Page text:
This past week, I decided to give rolling malfoof a try. Malfoof is the Arabic take on cabbage rolls and it’s always been one of my favorite things to eat. If they’re done right, malfoof can be automatically addictive. Doing malfoof ‘right’ means that each roll is rolled at just the right size ; preferably more on the thin side – think fat cigar. It also means there is a good ratio of garlic flavor to buttery sweet richness with the leaves. The meat/rice mixture should be just the right ratio of meat to rice, with rice taking the lead. The cinnamon shouldn’t be too overpowering, but the overall taste should have a nice peppery bite that compliments the subtle undertone of allspice and cinnamon, and all these flavors should marry perfectly once you’ve added a little acidity with the addition of lemon juice to the final steamed product.
That’s how I remember malfoof.
My first attempt at making malfoof went about as expected. I did a lot less of the work while I learned from my dad and I have a long way to go on the rolling front. All of my leaves rolled way too big and weren’t rolled tightly enough. I’m not sure exactly what I need to do to correct this fact other than more practice. We also made way too much stuffing. I think the ratio was somewhere in the ballpark of 4ish cups of rice to a pound and a quarter of beef. We rolled two heads of cabbage worth of leaves and there was still about half the stuffing left. We ended up freezing it to use at a later date.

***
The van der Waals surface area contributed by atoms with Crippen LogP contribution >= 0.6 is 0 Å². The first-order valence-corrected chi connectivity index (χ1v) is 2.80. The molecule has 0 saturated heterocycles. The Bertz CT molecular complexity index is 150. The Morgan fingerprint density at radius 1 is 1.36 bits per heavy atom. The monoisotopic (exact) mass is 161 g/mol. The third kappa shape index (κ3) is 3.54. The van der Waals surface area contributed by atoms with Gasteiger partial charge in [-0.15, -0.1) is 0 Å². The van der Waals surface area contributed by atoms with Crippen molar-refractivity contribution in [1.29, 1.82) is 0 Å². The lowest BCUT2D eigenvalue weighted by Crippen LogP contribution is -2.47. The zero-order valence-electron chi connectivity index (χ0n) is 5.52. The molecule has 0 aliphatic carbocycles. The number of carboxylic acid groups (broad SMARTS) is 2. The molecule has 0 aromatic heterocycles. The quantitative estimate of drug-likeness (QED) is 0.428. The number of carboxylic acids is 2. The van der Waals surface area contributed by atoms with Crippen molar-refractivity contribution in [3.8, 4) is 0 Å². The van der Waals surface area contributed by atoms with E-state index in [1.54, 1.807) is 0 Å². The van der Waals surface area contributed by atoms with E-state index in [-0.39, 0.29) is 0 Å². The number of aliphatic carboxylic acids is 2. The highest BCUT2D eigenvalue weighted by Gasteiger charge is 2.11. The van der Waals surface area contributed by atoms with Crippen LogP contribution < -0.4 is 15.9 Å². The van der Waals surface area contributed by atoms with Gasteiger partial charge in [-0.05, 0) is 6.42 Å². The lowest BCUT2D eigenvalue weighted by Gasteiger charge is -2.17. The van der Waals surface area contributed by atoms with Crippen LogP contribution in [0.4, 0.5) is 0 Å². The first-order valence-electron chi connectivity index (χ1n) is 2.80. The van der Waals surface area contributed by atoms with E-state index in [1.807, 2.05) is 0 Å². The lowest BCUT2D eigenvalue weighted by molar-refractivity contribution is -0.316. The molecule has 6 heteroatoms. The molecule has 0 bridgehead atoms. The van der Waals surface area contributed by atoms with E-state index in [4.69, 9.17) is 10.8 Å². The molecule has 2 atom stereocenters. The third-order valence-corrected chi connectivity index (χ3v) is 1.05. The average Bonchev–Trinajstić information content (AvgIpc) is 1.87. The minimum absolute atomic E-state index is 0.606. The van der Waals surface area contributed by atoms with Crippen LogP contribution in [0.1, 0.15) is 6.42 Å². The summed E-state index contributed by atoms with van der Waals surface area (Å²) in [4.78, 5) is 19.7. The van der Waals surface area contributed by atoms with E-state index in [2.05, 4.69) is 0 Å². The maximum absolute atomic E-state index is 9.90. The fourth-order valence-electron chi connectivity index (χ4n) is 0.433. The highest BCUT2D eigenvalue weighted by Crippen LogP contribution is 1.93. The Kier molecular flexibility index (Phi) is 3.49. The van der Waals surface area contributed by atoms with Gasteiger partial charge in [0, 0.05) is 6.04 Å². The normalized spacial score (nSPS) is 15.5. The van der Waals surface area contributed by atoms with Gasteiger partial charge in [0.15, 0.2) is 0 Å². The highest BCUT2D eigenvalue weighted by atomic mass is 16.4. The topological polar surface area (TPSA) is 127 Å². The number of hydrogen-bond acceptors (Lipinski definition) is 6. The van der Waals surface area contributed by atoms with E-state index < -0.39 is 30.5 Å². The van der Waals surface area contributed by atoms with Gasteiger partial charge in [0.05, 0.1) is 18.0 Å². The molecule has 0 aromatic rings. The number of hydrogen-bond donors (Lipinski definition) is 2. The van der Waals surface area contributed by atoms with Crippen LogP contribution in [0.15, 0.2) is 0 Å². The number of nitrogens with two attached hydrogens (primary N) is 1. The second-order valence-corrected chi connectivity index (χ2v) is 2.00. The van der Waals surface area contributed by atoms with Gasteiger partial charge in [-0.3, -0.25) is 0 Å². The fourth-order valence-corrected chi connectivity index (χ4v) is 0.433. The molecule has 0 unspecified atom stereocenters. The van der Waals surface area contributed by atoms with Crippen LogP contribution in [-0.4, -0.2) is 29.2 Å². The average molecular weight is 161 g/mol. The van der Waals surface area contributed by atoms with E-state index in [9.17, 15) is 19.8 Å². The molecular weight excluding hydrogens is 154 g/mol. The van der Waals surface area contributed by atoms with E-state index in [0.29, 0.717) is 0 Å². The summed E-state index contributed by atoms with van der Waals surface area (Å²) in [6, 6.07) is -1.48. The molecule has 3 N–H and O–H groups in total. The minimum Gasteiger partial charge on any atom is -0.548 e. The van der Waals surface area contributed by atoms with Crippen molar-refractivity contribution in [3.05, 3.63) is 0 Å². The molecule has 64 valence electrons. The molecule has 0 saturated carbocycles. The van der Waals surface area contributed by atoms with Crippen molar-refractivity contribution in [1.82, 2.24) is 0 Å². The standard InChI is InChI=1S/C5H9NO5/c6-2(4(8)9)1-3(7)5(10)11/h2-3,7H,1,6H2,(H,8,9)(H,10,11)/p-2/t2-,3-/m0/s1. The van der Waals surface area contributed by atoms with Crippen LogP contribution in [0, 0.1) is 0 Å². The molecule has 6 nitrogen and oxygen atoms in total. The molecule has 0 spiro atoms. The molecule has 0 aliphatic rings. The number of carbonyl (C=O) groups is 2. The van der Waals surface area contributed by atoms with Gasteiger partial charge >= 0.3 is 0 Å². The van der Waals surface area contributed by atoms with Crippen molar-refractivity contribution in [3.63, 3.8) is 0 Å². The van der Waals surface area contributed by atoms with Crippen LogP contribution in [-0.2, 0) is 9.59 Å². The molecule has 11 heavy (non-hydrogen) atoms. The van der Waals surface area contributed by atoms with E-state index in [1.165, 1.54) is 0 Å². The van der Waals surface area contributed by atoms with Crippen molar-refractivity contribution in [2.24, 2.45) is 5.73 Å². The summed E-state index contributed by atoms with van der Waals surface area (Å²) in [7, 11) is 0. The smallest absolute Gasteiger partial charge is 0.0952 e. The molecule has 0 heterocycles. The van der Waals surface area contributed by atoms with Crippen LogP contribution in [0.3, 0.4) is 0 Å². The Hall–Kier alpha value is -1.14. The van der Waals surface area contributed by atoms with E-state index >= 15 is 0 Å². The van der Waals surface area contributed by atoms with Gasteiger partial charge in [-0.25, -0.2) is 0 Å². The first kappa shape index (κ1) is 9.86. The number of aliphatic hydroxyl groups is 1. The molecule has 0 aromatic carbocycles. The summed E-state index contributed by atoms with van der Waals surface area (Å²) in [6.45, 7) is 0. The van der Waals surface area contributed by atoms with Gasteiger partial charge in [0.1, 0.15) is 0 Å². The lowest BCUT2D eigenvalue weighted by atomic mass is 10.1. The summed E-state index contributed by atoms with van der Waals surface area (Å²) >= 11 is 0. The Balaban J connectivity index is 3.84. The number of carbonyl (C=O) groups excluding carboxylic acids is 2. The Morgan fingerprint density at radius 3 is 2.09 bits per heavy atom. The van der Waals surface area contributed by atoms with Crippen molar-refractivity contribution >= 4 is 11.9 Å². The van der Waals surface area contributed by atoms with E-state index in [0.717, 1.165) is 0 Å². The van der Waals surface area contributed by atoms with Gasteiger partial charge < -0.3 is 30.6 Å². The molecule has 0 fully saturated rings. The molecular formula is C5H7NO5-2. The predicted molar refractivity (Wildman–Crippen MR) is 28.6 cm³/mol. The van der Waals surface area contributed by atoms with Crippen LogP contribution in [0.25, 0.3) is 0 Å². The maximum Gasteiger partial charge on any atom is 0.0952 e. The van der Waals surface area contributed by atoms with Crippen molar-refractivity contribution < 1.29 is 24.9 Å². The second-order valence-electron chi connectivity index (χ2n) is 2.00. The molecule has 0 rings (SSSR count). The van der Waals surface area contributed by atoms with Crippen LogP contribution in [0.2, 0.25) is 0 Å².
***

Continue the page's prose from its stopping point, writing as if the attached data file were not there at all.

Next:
As an added bonus this past week, a few friends joined my dad, brother and me for dinner. Our lovely friend Yasser was one of those people and he brought and cooked an amazing cut of fish for us all to share. Yasser has been one person that has consistently inspired me to be a better person – a more creative person. He’s also an incredible cook and I hope to be able to learn a little more from him before heading back to Ethiopia.
1. I have no idea how to taste a dish that is raw to determine whether or not the spicing is right. This might be an obvious solution for some (like my dad who just tried a bit of the stuffing raw. yea. not happening.)
2. I learned that adding a bit of butter to the pot while it’s cooking helps add a little fat and a ton of flavor to the malfoof.
3. Rolling leaves of any kind is hard – for me at least.
4. Food tastes better when you share it with the people you love.